Early life and high school Schimmel, a 5’9″ point guard, first received notoriety as a high school player in Oregon. Raised on the Confederated Tribes of the Umatilla Indian Reservation in Mission, Oregon, she was the subject of a documentary by filmmaker Jonathan Hock called Off the Rez,
Caution! ‘American Sniper’ Is a Dangerous Movie
I was looking forward to seeing American Sniper. I took my brown Native high school-aged son to see it. I’m a fan of Clint Eastwood’s acting and directing, and his Sniper is a beautifully shot and directed action packed flick. But after his film, I spent the hour’s drive home explaining to my son why I thought the movie was dangerous and corrosive to the American people.
Lyle Thompson Selected No. 1 in Major League Lacrosse Collegiate Draft
University of Albany standout Lyle Thompson was selected as the No. 1 overall pick in the Major League Lacrosse Collegiate draft. The pick was announced on Friday in Baltimore, Maryland.
Confederated Tribes of the Umatilla Indian Reservation (CTUIR)
The Confederated Tribes of the Umatilla Indian Reservation is a federally recognized confederation of three Sahaptin-speaking Native American tribes who traditionally inhabited the Columbia River Plateau region: the Cayuse, Umatilla, and Walla Walla.
When the leaders of the Walla Walla, Cayuse, and Umatilla peoples signed the Treaty of Walla Walla with the United States in 1855, they ceded 6.4 million acres of homeland in what is now northeastern Oregon and southeastern Washington in exchange for a reservation and the promise of annuities in the form of goods and supplies.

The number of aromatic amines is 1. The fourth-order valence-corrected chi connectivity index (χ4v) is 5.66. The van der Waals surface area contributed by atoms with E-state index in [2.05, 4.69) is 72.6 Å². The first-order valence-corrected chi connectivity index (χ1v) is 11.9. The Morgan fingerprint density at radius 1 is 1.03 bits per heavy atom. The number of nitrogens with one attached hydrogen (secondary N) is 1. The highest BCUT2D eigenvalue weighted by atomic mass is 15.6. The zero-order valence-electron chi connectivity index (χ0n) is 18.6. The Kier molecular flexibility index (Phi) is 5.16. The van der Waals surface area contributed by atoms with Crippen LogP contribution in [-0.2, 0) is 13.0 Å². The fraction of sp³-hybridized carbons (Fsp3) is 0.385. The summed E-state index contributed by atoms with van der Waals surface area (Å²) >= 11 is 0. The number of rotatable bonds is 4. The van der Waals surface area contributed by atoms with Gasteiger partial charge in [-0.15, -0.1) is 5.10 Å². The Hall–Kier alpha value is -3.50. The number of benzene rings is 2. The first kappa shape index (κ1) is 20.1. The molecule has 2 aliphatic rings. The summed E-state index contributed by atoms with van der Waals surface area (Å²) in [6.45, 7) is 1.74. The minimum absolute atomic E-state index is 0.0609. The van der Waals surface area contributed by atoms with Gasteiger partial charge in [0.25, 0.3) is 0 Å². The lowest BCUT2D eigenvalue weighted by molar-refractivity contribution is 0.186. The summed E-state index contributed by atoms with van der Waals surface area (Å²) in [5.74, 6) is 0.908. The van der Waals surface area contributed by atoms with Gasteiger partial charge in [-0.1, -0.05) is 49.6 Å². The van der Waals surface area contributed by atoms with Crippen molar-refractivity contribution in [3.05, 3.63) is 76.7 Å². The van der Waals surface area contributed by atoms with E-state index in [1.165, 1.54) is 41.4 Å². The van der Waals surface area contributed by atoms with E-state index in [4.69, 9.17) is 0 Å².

The Cayuse Tribe
The Cayuse are a Native American tribe in the state of Oregon in the United States. The Cayuse tribe shares a reservation and government in northeastern Oregon with the Umatilla and the Walla Walla tribes as part of the Confederated Tribes of the Umatilla Indian Reservation. The reservation is located near Pendleton, Oregon at the base of the Blue Mountains.
Coast Miwok and Southern Pomo
The Coast Miwok are from the areas of Novato, Marshall, Tomales, San Rafael. Petaluma and Bodega. The Southern Pomo people are from the Sebastopol area. Many of the Coast Miwok and Southern Pomo people still live within their ancestral territories.
The Southern Pomo were the first inhabitants of what is now the town of Sebastopol. The territorial lands of the Southern Pomo of Sebastopol is in Sonoma County south of the Russian River to the southern Santa Rosa area.
Unlocking Digital Tools in Indian Country to Build a New Economy
It’s time for State of the Unions. President Barack Obama, of course, on Tuesday. Then, a variety of state reports across the country. And, on Thursday, Indian country’s national version, the State of Indian Nations. National Congress of American Indians President Brian Cladoosby spent about an hour talking about some of the challenges facing the more than five hundred tribal governments.
The Bureau of Indian Affairs has been moving slowly on the project.
The so-called unification council plans to submit an agreement to the National Indian Gaming Commission.
Chairman Kevin Leecy said non-gaming aspects of the facility continue to do well.